<h3>Hierarchical Lists</h3>
<p>Dany Hoter has produced an elegant solution to a very common problem with hierarchical lists.</p>
<blockquote><p><strong>The problem:</strong> Validating data entry based on hierarchical (parent child) data. The example used is regions and countries but it could be countries and cities, product categories and sub-categories, class and student name, etc.</p>
<p>You want to enter a region from a list of regions and in the next cell you want to select a country but only from the countries which belong to that region.</p>
</blockquote>
<p>Go to <a href="http://blogs.msdn.com/excel/archive/2009/03/05/creating-dynamic-validation-ranges.aspx">Joseph Chirilov’s site to read the instructions and download the sample file</a>. I tried it – it works very well – and we will be including this solution from now on when needing to do this.</p>
https://www.spyjournal.biz/excel-tools-and-news-web#commentsconditional formattingExcelIFIFERRORINDEXISNASUMPRODUCTVBAVLOOKUPhttps://www.spyjournal.biz/crss/node/1089Fri, 01 May 2009 01:01:50 +0000jethro1089 at https://www.spyjournal.bizExcel Function of the week - Using MATCH with VLOOKUP
https://www.spyjournal.biz/excel-function-week-using-match-vlookup
<p>When I wrote the <a href="/node/992">how to use VLOOKUP and HLOOKUP article</a> a few weeks ago I hinted at writing how to use the COLUMN, ROW, MATCH, INDEX and OFFSET functions to enhance the use of the VLOOKUP and HLOOKUP functions. Today we will look at the use of MATCH.</p>
<p><a href="http://www.spyjournal.biz/files/MagnifyingGlass.jpg"><img style="border-bottom: 0px; border-left: 0px; display: inline; margin-left: 0px; border-top: 0px; margin-right: 0px; border-right: 0px" title="Magnifying Glass" border="0" alt="Magnifying Glass" align="right" src="http://www.spyjournal.biz/files/MagnifyingGlass_thumb.jpg" width="205" height="260" /></a> First of all here is a common scenario.</p>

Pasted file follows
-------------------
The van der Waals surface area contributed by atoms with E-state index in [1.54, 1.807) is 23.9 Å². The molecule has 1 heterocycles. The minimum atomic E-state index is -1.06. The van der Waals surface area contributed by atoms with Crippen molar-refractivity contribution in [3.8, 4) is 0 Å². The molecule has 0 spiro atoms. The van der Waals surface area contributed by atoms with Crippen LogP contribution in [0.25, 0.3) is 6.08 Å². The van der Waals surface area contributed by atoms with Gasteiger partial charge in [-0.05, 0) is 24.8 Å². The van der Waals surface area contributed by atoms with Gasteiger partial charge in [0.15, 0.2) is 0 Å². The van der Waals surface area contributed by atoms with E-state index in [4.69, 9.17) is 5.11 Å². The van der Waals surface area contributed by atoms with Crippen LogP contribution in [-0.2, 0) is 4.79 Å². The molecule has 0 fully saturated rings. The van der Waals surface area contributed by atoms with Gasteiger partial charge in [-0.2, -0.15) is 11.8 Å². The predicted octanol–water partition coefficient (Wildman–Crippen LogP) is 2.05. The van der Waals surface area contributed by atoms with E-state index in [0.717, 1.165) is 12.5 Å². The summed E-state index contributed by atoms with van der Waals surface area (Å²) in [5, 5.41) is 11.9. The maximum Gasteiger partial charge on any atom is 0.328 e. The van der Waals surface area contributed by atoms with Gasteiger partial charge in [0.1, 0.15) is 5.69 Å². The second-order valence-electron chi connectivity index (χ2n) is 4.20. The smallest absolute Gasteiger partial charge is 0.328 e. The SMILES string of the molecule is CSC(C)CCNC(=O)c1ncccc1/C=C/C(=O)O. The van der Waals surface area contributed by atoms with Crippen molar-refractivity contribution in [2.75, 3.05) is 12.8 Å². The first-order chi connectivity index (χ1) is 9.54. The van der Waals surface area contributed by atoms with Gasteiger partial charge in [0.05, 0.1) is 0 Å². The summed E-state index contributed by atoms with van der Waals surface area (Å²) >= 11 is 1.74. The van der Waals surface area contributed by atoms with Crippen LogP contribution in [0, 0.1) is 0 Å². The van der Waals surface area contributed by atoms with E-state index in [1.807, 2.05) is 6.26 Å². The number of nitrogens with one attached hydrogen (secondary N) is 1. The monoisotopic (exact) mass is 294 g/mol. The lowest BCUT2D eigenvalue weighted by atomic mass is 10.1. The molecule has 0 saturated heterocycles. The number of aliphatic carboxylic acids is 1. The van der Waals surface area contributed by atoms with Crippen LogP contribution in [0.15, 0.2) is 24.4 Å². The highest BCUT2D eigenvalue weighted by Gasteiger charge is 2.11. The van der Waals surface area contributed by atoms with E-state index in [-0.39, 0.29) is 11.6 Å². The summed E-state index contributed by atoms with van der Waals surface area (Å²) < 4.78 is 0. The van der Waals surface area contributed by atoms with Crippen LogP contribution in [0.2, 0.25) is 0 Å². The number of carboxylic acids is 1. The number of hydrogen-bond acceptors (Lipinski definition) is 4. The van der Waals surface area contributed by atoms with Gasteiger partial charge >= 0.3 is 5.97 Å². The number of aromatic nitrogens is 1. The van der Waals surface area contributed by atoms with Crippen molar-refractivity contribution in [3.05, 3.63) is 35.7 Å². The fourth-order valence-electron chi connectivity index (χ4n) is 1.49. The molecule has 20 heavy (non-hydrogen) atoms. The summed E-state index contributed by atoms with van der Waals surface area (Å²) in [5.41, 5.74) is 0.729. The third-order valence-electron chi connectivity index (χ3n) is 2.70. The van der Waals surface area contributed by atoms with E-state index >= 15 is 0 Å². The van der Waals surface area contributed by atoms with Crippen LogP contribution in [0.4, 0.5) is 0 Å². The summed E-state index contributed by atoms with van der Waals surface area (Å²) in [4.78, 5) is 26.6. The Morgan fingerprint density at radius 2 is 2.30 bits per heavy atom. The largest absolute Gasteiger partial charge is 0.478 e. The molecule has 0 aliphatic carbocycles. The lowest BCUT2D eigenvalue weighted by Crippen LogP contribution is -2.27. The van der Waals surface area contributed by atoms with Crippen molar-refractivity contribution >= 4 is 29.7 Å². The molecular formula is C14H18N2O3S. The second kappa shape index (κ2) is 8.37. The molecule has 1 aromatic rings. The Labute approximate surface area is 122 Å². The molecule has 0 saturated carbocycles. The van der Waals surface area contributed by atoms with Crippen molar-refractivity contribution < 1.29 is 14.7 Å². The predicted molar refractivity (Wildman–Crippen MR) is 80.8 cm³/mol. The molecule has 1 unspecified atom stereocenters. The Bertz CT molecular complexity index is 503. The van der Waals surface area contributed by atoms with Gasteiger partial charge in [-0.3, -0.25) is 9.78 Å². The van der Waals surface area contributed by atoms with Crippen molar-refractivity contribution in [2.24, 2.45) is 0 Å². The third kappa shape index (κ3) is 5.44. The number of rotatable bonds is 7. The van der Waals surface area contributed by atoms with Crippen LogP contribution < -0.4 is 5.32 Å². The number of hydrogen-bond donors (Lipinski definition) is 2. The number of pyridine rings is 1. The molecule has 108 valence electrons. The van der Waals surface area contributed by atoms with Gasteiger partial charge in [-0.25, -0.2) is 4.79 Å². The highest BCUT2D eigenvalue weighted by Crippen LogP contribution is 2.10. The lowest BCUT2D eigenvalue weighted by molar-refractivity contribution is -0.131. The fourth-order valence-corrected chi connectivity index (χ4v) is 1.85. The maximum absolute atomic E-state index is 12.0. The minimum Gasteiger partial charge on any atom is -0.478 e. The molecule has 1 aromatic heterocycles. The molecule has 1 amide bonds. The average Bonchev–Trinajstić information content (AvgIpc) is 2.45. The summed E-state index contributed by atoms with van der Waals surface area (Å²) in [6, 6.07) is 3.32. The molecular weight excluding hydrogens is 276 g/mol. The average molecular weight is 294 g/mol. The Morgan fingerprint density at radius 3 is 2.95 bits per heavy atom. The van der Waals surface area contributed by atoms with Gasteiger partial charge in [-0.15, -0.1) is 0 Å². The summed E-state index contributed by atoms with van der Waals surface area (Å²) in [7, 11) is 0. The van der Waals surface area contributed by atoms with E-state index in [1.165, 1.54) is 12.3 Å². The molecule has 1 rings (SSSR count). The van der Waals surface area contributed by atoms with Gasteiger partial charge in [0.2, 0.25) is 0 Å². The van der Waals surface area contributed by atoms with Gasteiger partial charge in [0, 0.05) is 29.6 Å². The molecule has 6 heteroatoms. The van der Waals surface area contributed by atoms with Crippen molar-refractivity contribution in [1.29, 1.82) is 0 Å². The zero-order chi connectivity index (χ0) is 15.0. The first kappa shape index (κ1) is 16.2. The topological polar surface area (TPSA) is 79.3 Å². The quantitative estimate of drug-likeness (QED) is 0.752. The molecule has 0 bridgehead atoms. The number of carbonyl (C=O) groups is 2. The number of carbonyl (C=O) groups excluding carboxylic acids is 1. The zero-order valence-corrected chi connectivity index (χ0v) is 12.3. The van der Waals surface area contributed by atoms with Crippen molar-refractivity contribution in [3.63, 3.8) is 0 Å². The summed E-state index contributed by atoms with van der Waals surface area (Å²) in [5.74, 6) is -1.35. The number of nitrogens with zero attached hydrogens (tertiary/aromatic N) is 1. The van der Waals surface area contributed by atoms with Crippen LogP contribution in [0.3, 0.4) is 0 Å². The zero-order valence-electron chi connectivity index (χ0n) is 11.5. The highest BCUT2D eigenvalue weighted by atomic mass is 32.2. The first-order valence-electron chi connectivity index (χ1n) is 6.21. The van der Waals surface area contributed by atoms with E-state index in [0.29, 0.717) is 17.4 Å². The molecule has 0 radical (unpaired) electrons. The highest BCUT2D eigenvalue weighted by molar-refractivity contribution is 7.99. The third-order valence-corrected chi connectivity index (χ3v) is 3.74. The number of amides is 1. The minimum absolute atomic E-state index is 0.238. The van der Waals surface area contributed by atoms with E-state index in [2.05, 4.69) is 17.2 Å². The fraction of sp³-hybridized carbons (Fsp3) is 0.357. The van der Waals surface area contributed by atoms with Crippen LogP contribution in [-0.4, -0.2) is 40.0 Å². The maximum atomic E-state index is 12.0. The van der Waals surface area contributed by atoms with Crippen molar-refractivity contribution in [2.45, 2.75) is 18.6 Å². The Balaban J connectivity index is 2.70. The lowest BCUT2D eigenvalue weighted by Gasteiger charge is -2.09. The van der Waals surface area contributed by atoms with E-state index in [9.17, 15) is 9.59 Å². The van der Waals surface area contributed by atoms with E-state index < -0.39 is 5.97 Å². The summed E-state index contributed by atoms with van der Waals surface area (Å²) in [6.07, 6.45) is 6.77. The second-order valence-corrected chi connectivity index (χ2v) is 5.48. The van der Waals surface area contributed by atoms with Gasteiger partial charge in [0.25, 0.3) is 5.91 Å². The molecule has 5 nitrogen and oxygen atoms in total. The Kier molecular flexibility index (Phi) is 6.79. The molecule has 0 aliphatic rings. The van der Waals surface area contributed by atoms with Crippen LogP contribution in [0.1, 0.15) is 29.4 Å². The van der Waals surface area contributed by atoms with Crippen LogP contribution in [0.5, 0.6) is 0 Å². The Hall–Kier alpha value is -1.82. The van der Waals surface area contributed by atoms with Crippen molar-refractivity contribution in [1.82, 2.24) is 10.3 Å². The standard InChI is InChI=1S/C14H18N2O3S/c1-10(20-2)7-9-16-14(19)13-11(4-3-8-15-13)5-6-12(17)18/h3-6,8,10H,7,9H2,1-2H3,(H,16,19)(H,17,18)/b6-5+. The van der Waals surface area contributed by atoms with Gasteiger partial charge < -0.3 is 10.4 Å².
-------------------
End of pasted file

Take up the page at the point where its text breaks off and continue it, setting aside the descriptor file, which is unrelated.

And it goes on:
<p>You create a table of say 4 columns, and then in another sheet you create a VLOOKUP function that returns results from the 4th column. EG <font color="#800000">=VLOOKUP(lookup_value,table_range,4,FALSE)</font> where the 4 relates to the 4th column. This works great until one day you (or your colleagues) delete the 3rd column in the table, or insert another column in the middle of the table. Now your VLOOKUP fails as the 4th column either doesn’t exist, or is now actually the 5th column. In this case the VLOOKUP formula you created is just not flexible enough to handle the changes.</p>
<p>The following explanation builds on the <a href="http://www.spyjournal.biz/exceltips/2004/10/dynamic-range-names.html">dynamic range name process</a> defined in my article written back in 2004. You will need to create a dynamic range name (in this example called table_header) that works on the header row of the table you are performing the VLOOKUP on.</p>
<p>In Excel 2007 Use the Name Manager from the Formula tab. In Excel 2003 and earlier use Edit Insert Name Define. In both versions CTRL F3 is the keyboard short cut.</p>
<!--break--><!--break--><p>Here is my sample table of data in Sheet1.</p>
<p><a href="http://www.spyjournal.biz/files/image_88.png"><img style="border-right-width: 0px; display: inline; border-top-width: 0px; border-bottom-width: 0px; border-left-width: 0px" title="image" border="0" alt="image" src="http://www.spyjournal.biz/files/image_thumb_90.png" width="494" height="196" /></a> </p>
<p>Create a new range name and in the reference enter the OFFSET formula for a row. (assuming table is built from column A out and there is no other data in the sheet)</p>
<p><font color="#800000">=OFFSET(Sheet1!$A$1,0,0,1,COUNTA(Sheet1!$1:$1))</font></p>
<p><a href="http://www.spyjournal.biz/files/image_89.png"><img style="border-right-width: 0px; display: inline; border-top-width: 0px; border-bottom-width: 0px; border-left-width: 0px" title="image" border="0" alt="image" src="http://www.spyjournal.biz/files/image_thumb_91.png" width="494" height="310" /></a> </p>